# Dealing with Sparse Datasets in Machine Learning

This article was published as a part of the Data Science Blogathon.

## Introduction

Missing data in machine learning is a type of data that contains null values, whereas Sparse data is a type of data that does not contain the actual values of features; it is a dataset containing a high amount of zero or null values. It is a different thing than missing data.

Sparse datasets with high zero values can cause problems like over-fitting in the machine learning models and several other problems. That is why dealing with sparse data is one of the most hectic processes in machine learning.

Most of the time, sparsity in the dataset is not a good fit for the machine learning problems in it should be handled properly. Still, sparsity in the dataset is good in some cases as it reduces the memory footprint of regular networks to fit mobile devices and shortens training time for ever-growing networks in deep learning.

In the above Image, we can see the dataset with a high amount of zeros, meaning that the dataset is sparse. Most of the time, while working with a one-hot encoder, this type of sparsity is observed due to the working principle of the one-hot encoder.

## The Need For Sparse Data Handling

Several problems with the sparse datasets cause problems while training machine learning models. Due to the problem associated with sparse data, it should be handled properly.

A common problem with sparse data is:

**1. Over-fitting: **

if there are too many features included in the training data, then while training a model, the model with tend to follow every step of the training data, results in higher accuracy in training data and lower performance in the testing dataset.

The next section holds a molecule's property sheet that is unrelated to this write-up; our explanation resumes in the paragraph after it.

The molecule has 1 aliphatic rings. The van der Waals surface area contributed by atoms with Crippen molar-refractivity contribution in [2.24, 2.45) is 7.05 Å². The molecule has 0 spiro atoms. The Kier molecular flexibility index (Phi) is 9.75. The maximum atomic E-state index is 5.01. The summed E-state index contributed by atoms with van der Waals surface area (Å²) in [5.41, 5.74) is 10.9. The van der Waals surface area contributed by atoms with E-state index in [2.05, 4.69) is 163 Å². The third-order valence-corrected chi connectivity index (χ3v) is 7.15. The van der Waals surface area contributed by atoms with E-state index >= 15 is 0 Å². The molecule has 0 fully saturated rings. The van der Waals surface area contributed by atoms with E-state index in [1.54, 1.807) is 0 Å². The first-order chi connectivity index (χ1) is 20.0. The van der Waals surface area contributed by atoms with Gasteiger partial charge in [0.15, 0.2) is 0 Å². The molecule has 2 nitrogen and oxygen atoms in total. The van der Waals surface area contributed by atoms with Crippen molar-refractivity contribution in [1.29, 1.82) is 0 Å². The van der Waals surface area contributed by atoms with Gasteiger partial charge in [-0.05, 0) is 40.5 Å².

In the above image, we can see that the model is over-fitted on the training data and tries to follow or mimic every trend of the training data. This will result in lower performance of the model on testing or unknown data.

**2. Avoiding Important Data:**

Some machine-learning algorithms avoid the importance of sparse data and only tend to train and fit on the dense dataset. They do not tend to fit on sparse datasets.

The avoided sparse data can also have some training power and useful information, which the algorithm neglects. So it is not always a better approach to deal with sparse datasets.

**3. Space Complexity **

If the dataset has a sparse feature, it will take more space to store than dense data; hence, the space complexity will increase. Due to this, higher computational power will be needed to work with this type of data.

**4. Time Complexity**

If the dataset is sparse, then training the model will take more time to train compared to the dense dataset on the data as the size of the dataset is also higher than the dense dataset.

**5. Change in Behavior of the algorithms**

Some of the algorithms might perform badly or low on sparse datasets. Some algorithms tend to perform badly while training them on sparse datasets. Logistic Regression is one of the algorithms which shows flawed behavior in the best fit line while training it on a space dataset.

## Ways to Deal with Sparse Datasets

As discussed above, sparse datasets can be proven bad for training a machine learning model and should be handled properly. There are several ways to deal with sparse datasets.

**1. Convert the feature to dense from sparse**